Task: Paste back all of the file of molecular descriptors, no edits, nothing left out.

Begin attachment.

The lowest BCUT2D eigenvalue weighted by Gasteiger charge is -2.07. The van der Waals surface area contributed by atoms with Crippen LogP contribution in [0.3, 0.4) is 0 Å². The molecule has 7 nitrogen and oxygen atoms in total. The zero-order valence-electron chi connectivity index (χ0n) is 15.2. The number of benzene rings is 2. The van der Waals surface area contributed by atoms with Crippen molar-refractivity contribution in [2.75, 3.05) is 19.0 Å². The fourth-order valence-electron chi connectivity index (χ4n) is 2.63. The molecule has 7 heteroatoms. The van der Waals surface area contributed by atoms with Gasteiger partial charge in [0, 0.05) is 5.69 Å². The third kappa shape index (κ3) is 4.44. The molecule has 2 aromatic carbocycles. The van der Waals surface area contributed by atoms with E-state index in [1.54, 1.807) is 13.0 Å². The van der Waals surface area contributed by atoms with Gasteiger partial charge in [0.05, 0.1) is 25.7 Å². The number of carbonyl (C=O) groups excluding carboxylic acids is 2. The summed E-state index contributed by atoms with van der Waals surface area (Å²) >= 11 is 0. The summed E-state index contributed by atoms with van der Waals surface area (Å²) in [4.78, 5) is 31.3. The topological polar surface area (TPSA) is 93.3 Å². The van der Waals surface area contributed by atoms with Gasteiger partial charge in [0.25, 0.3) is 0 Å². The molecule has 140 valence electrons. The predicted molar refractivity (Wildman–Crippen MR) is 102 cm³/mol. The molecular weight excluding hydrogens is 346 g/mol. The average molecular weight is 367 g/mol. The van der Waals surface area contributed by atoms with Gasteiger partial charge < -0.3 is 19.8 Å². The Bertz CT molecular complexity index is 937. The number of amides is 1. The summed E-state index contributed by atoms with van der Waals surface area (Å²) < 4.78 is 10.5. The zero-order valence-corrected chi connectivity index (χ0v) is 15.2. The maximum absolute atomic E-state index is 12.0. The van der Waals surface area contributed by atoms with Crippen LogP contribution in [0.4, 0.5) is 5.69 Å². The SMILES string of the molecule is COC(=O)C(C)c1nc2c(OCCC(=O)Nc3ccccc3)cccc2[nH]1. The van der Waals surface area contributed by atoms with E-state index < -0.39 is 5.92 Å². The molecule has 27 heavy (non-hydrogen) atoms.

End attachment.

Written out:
The lowest BCUT2D eigenvalue weighted by Gasteiger charge is -2.07. The van der Waals surface area contributed by atoms with Crippen LogP contribution in [0.3, 0.4) is 0 Å². The molecule has 7 nitrogen and oxygen atoms in total. The zero-order valence-electron chi connectivity index (χ0n) is 15.2. The number of benzene rings is 2. The van der Waals surface area contributed by atoms with Crippen molar-refractivity contribution in [2.75, 3.05) is 19.0 Å². The fourth-order valence-electron chi connectivity index (χ4n) is 2.63. The molecule has 7 heteroatoms. The van der Waals surface area contributed by atoms with Gasteiger partial charge in [0, 0.05) is 5.69 Å². The third kappa shape index (κ3) is 4.44. The molecule has 2 aromatic carbocycles. The van der Waals surface area contributed by atoms with E-state index in [1.54, 1.807) is 13.0 Å². The van der Waals surface area contributed by atoms with Gasteiger partial charge in [0.05, 0.1) is 25.7 Å². The number of carbonyl (C=O) groups excluding carboxylic acids is 2. The summed E-state index contributed by atoms with van der Waals surface area (Å²) >= 11 is 0. The summed E-state index contributed by atoms with van der Waals surface area (Å²) in [4.78, 5) is 31.3. The topological polar surface area (TPSA) is 93.3 Å². The van der Waals surface area contributed by atoms with Gasteiger partial charge in [0.25, 0.3) is 0 Å². The molecule has 140 valence electrons. The predicted molar refractivity (Wildman–Crippen MR) is 102 cm³/mol. The molecular weight excluding hydrogens is 346 g/mol. The average molecular weight is 367 g/mol. The van der Waals surface area contributed by atoms with Gasteiger partial charge < -0.3 is 19.8 Å². The Bertz CT molecular complexity index is 937. The number of amides is 1. The summed E-state index contributed by atoms with van der Waals surface area (Å²) < 4.78 is 10.5. The zero-order valence-corrected chi connectivity index (χ0v) is 15.2. The maximum absolute atomic E-state index is 12.0. The van der Waals surface area contributed by atoms with Crippen LogP contribution in [0.4, 0.5) is 5.69 Å². The SMILES string of the molecule is COC(=O)C(C)c1nc2c(OCCC(=O)Nc3ccccc3)cccc2[nH]1. The van der Waals surface area contributed by atoms with E-state index < -0.39 is 5.92 Å². The molecule has 27 heavy (non-hydrogen) atoms.